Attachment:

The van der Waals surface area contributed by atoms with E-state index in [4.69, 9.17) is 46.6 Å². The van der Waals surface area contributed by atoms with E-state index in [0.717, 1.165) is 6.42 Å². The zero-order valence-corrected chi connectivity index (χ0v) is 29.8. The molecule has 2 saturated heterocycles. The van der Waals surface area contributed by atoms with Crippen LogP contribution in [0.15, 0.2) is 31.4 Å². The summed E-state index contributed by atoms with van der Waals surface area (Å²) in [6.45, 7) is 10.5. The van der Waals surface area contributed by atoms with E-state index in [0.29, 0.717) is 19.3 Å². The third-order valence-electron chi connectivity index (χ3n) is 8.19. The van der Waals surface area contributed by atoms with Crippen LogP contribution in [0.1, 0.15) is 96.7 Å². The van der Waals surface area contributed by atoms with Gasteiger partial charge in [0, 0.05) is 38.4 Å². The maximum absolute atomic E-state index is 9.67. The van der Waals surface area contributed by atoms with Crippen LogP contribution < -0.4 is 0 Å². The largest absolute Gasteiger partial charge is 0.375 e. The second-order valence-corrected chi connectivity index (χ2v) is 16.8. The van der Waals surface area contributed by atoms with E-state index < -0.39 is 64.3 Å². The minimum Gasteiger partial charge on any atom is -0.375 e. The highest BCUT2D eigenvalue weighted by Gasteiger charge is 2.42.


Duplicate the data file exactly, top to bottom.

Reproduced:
The van der Waals surface area contributed by atoms with E-state index in [4.69, 9.17) is 46.6 Å². The van der Waals surface area contributed by atoms with E-state index in [0.717, 1.165) is 6.42 Å². The zero-order valence-corrected chi connectivity index (χ0v) is 29.8. The molecule has 2 saturated heterocycles. The van der Waals surface area contributed by atoms with Crippen LogP contribution in [0.15, 0.2) is 31.4 Å². The summed E-state index contributed by atoms with van der Waals surface area (Å²) in [6.45, 7) is 10.5. The van der Waals surface area contributed by atoms with E-state index in [0.29, 0.717) is 19.3 Å². The third-order valence-electron chi connectivity index (χ3n) is 8.19. The van der Waals surface area contributed by atoms with Crippen LogP contribution in [0.1, 0.15) is 96.7 Å². The van der Waals surface area contributed by atoms with Gasteiger partial charge in [0, 0.05) is 38.4 Å². The maximum absolute atomic E-state index is 9.67. The van der Waals surface area contributed by atoms with Crippen LogP contribution < -0.4 is 0 Å². The largest absolute Gasteiger partial charge is 0.375 e. The second-order valence-corrected chi connectivity index (χ2v) is 16.8. The van der Waals surface area contributed by atoms with E-state index < -0.39 is 64.3 Å². The minimum Gasteiger partial charge on any atom is -0.375 e. The highest BCUT2D eigenvalue weighted by Gasteiger charge is 2.42.